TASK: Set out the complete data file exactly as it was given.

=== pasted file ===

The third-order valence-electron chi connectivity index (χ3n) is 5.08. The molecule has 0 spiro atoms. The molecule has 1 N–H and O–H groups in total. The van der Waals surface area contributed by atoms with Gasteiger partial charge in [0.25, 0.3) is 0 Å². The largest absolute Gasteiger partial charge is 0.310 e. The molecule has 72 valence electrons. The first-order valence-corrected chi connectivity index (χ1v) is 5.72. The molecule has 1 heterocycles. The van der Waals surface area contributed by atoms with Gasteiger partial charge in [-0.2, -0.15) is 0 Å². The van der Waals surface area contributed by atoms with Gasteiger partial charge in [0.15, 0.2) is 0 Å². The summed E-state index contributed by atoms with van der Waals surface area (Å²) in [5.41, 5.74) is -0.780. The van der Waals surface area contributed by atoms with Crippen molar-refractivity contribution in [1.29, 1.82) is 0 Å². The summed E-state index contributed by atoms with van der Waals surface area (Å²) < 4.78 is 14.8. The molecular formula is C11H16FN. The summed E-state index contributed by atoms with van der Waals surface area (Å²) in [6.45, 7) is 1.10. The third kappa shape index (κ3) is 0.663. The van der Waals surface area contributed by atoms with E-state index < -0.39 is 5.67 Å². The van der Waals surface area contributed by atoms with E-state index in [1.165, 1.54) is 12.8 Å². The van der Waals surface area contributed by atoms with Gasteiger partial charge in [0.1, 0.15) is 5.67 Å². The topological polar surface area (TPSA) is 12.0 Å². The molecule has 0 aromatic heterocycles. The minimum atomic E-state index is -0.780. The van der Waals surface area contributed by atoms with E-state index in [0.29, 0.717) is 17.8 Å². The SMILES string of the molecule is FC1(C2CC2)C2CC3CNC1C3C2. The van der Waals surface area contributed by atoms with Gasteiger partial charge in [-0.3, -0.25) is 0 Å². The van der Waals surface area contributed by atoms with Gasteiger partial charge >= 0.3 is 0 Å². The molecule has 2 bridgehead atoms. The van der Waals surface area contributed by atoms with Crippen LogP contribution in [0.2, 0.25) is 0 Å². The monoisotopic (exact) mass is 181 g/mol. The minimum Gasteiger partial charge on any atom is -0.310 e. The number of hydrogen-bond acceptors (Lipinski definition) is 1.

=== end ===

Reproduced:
The third-order valence-electron chi connectivity index (χ3n) is 5.08. The molecule has 0 spiro atoms. The molecule has 1 N–H and O–H groups in total. The van der Waals surface area contributed by atoms with Gasteiger partial charge in [0.25, 0.3) is 0 Å². The largest absolute Gasteiger partial charge is 0.310 e. The molecule has 72 valence electrons. The first-order valence-corrected chi connectivity index (χ1v) is 5.72. The molecule has 1 heterocycles. The van der Waals surface area contributed by atoms with Gasteiger partial charge in [-0.2, -0.15) is 0 Å². The van der Waals surface area contributed by atoms with Gasteiger partial charge in [0.15, 0.2) is 0 Å². The summed E-state index contributed by atoms with van der Waals surface area (Å²) in [5.41, 5.74) is -0.780. The van der Waals surface area contributed by atoms with Crippen molar-refractivity contribution in [1.29, 1.82) is 0 Å². The summed E-state index contributed by atoms with van der Waals surface area (Å²) < 4.78 is 14.8. The molecular formula is C11H16FN. The summed E-state index contributed by atoms with van der Waals surface area (Å²) in [6.45, 7) is 1.10. The third kappa shape index (κ3) is 0.663. The van der Waals surface area contributed by atoms with E-state index < -0.39 is 5.67 Å². The van der Waals surface area contributed by atoms with E-state index in [1.165, 1.54) is 12.8 Å². The van der Waals surface area contributed by atoms with Gasteiger partial charge in [0.1, 0.15) is 5.67 Å². The topological polar surface area (TPSA) is 12.0 Å². The molecule has 0 aromatic heterocycles. The minimum atomic E-state index is -0.780. The van der Waals surface area contributed by atoms with E-state index in [0.29, 0.717) is 17.8 Å². The SMILES string of the molecule is FC1(C2CC2)C2CC3CNC1C3C2. The van der Waals surface area contributed by atoms with Gasteiger partial charge in [-0.3, -0.25) is 0 Å². The van der Waals surface area contributed by atoms with Gasteiger partial charge >= 0.3 is 0 Å². The molecule has 2 bridgehead atoms. The van der Waals surface area contributed by atoms with Crippen LogP contribution in [0.2, 0.25) is 0 Å². The monoisotopic (exact) mass is 181 g/mol. The minimum Gasteiger partial charge on any atom is -0.310 e. The number of hydrogen-bond acceptors (Lipinski definition) is 1.